In a 2002 paper James Speta of Northwestern University laid out three broad historical justifications for applying common carriage to regulate prices and access. First, many transporters enjoy a natural or state-granted monopoly and need to be restrained from exercising it with too much abandon. A medieval innkeeper, for example, often offered the only lodging in town; a boatman could cross only with the king's writ. Second, the state sometimes offers favours of its own to transporters-public lands and roads, say, or the seizure of private property to make way for new infrastructure-and expects a certain level of public service in return. Third, transport is essential to commerce. It represents an input cost to almost all businesses, and to restrict access or overcharge is to burden the entire economy. [emphasis added]
This is the ancient principle appealed to during the Greensboro lunch-counter sit-ins. The Woolworth's in Greensboro, SC operated a public restaurant, but segregated service by color: only whites were provided with seats. A group of black students were rightly offended at this discrimination and sat down where they weren't allowed.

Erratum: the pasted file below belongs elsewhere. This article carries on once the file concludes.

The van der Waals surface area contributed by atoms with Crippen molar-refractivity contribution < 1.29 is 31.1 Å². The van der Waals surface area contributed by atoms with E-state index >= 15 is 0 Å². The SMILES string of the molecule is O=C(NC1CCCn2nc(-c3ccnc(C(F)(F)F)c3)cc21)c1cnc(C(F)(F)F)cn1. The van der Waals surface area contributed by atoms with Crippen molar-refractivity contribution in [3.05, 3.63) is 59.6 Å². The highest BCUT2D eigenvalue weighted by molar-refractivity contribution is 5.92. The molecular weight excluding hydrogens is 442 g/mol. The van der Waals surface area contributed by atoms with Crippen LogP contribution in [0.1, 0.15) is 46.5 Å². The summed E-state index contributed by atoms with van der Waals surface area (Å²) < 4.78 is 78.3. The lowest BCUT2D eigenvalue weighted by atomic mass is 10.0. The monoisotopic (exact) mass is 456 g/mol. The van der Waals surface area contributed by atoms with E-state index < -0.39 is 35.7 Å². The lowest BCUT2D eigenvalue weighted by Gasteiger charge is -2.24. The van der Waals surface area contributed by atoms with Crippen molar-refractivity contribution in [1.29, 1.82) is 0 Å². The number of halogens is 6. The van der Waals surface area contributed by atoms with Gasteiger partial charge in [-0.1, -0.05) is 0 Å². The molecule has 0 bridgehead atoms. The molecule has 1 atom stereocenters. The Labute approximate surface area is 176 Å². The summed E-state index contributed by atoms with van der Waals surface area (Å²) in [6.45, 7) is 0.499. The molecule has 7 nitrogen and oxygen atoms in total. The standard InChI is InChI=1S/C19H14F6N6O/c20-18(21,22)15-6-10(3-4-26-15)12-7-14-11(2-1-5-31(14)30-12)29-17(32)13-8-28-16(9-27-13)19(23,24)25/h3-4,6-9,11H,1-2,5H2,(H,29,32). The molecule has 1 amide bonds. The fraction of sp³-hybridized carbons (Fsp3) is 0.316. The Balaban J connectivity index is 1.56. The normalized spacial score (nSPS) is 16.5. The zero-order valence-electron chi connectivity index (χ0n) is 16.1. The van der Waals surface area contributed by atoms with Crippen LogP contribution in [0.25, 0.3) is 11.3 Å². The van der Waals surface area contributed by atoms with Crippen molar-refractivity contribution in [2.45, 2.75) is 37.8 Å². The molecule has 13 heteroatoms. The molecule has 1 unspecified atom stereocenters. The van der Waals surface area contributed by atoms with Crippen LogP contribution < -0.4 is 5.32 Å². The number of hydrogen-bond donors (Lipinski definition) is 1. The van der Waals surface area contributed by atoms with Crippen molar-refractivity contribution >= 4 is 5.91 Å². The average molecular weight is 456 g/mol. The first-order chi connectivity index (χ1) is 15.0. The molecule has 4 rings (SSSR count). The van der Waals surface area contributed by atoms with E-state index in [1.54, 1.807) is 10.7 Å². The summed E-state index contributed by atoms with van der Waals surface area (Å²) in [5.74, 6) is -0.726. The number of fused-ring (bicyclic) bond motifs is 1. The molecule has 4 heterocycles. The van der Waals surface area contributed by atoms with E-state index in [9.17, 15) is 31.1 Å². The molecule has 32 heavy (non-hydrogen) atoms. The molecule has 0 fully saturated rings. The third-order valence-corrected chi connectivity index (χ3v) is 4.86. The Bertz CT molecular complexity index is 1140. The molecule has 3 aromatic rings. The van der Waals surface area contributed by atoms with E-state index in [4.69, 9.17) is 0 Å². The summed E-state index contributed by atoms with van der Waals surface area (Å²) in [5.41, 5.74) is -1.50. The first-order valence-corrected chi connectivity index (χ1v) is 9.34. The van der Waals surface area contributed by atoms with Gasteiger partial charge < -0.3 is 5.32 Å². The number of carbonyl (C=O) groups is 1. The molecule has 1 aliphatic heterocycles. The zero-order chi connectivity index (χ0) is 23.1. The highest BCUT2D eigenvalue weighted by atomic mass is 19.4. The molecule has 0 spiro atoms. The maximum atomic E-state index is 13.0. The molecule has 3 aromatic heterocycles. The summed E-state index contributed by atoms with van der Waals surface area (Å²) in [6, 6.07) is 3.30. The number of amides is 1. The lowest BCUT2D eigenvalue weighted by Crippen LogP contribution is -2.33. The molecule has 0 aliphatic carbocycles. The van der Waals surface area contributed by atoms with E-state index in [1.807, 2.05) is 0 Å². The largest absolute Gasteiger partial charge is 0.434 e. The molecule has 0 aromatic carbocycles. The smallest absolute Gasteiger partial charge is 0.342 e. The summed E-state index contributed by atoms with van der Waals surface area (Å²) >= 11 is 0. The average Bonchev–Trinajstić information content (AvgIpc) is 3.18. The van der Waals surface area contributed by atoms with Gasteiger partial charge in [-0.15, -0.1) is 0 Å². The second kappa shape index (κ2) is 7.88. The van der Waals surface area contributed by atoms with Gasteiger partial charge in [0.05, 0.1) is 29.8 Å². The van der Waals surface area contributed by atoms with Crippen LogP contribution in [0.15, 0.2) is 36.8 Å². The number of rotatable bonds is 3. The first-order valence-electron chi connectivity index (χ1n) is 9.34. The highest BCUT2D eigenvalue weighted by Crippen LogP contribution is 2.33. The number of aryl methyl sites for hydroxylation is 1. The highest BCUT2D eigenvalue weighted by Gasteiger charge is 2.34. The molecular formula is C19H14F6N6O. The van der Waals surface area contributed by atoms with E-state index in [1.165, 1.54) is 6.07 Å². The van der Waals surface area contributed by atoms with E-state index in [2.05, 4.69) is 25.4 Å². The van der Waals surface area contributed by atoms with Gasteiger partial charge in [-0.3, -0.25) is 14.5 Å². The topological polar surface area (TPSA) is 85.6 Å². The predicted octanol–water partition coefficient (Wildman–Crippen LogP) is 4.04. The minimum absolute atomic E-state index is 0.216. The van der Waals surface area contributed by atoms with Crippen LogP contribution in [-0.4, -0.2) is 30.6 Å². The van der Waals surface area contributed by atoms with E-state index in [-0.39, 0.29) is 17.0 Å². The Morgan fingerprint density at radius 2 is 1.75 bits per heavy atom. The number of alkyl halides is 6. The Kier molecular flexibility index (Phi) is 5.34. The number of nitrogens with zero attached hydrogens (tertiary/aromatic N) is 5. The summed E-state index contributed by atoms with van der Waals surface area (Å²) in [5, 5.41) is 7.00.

It's interesting to note that the store owner did not have them hauled away in chains, as the law of the time allowed; he told his staff to leave them be, called the police only when he feared violence by other customers, and never requested the arrest of any protesters. Not long thereafter, the store desegregated on its own - that is, before the Civil Rights Act required it to desegregate.
The black protesters were right in every way: they had centuries-old legal traditions as well as every moral right on their side. In Jim Crow days, traveling through the South could be a perilous proposition for northern blacks. It's easy to imagine a horror-movie-type situation with a black family trapped in a racist small town, surrounded by bigots who refuse to sell them food, shelter, or even the fuel needed to leave. Nothing could be more unjust or un-American; the Civil Rights Act was necessary to end that kind of evil.
So if the Civil Rights Act did so much essential good, why was Rand Paul complaining about it, and why is his doing so such a tremendously important and laudable thing? We'll answer that question in the second half of this article.